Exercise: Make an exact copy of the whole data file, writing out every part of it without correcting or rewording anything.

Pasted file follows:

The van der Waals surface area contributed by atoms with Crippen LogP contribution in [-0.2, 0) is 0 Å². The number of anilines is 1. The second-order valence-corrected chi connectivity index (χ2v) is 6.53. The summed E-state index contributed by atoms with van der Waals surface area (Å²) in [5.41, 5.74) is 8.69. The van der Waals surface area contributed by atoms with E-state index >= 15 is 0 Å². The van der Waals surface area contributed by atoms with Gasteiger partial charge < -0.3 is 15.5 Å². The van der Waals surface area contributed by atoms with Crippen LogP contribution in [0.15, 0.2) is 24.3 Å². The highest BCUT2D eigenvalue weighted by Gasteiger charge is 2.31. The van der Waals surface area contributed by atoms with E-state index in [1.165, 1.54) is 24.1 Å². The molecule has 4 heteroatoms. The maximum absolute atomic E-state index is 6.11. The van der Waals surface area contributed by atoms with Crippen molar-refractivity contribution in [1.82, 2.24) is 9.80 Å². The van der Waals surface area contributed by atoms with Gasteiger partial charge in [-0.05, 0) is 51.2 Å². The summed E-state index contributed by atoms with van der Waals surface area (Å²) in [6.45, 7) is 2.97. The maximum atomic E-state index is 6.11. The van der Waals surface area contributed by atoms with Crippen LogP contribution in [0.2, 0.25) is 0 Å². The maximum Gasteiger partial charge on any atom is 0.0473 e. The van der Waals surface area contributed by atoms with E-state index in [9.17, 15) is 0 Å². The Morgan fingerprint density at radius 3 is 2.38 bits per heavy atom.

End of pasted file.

The van der Waals surface area contributed by atoms with Crippen LogP contribution in [-0.2, 0) is 0 Å². The number of anilines is 1. The second-order valence-corrected chi connectivity index (χ2v) is 6.53. The summed E-state index contributed by atoms with van der Waals surface area (Å²) in [5.41, 5.74) is 8.69. The van der Waals surface area contributed by atoms with E-state index >= 15 is 0 Å². The van der Waals surface area contributed by atoms with Gasteiger partial charge < -0.3 is 15.5 Å². The van der Waals surface area contributed by atoms with Crippen LogP contribution in [0.15, 0.2) is 24.3 Å². The highest BCUT2D eigenvalue weighted by Gasteiger charge is 2.31. The van der Waals surface area contributed by atoms with E-state index in [1.165, 1.54) is 24.1 Å². The molecule has 4 heteroatoms. The maximum absolute atomic E-state index is 6.11. The van der Waals surface area contributed by atoms with Crippen molar-refractivity contribution in [1.82, 2.24) is 9.80 Å². The van der Waals surface area contributed by atoms with Gasteiger partial charge in [-0.05, 0) is 51.2 Å². The summed E-state index contributed by atoms with van der Waals surface area (Å²) in [6.45, 7) is 2.97. The maximum atomic E-state index is 6.11. The van der Waals surface area contributed by atoms with Crippen LogP contribution in [0.2, 0.25) is 0 Å². The maximum Gasteiger partial charge on any atom is 0.0473 e. The van der Waals surface area contributed by atoms with E-state index in [9.17, 15) is 0 Å². The Morgan fingerprint density at radius 3 is 2.38 bits per heavy atom.